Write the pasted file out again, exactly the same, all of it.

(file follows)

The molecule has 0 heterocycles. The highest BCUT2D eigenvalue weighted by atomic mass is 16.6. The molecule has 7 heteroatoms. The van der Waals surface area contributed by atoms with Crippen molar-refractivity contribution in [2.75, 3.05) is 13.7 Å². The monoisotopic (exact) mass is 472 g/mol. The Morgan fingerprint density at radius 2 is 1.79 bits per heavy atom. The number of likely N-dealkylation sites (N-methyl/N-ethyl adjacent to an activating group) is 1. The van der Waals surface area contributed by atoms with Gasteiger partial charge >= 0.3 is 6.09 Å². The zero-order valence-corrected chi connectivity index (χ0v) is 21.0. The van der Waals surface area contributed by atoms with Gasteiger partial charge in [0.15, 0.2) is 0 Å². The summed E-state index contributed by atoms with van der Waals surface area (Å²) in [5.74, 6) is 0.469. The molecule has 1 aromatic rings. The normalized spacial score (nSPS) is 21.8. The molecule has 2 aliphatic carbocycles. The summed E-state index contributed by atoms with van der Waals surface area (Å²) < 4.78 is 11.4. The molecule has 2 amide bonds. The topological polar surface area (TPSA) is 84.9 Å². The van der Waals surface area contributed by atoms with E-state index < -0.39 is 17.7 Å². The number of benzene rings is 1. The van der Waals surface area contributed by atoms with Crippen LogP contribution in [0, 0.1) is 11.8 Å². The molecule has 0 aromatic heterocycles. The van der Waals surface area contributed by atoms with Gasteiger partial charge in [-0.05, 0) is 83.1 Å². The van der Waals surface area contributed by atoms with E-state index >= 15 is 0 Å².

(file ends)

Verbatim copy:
The molecule has 0 heterocycles. The highest BCUT2D eigenvalue weighted by atomic mass is 16.6. The molecule has 7 heteroatoms. The van der Waals surface area contributed by atoms with Crippen molar-refractivity contribution in [2.75, 3.05) is 13.7 Å². The monoisotopic (exact) mass is 472 g/mol. The Morgan fingerprint density at radius 2 is 1.79 bits per heavy atom. The number of likely N-dealkylation sites (N-methyl/N-ethyl adjacent to an activating group) is 1. The van der Waals surface area contributed by atoms with Gasteiger partial charge >= 0.3 is 6.09 Å². The zero-order valence-corrected chi connectivity index (χ0v) is 21.0. The van der Waals surface area contributed by atoms with Gasteiger partial charge in [0.15, 0.2) is 0 Å². The summed E-state index contributed by atoms with van der Waals surface area (Å²) in [5.74, 6) is 0.469. The molecule has 1 aromatic rings. The normalized spacial score (nSPS) is 21.8. The molecule has 2 aliphatic carbocycles. The summed E-state index contributed by atoms with van der Waals surface area (Å²) < 4.78 is 11.4. The molecule has 2 amide bonds. The topological polar surface area (TPSA) is 84.9 Å². The van der Waals surface area contributed by atoms with E-state index < -0.39 is 17.7 Å². The number of benzene rings is 1. The van der Waals surface area contributed by atoms with Crippen LogP contribution in [0, 0.1) is 11.8 Å². The molecule has 0 aromatic heterocycles. The van der Waals surface area contributed by atoms with Gasteiger partial charge in [-0.05, 0) is 83.1 Å². The van der Waals surface area contributed by atoms with E-state index >= 15 is 0 Å².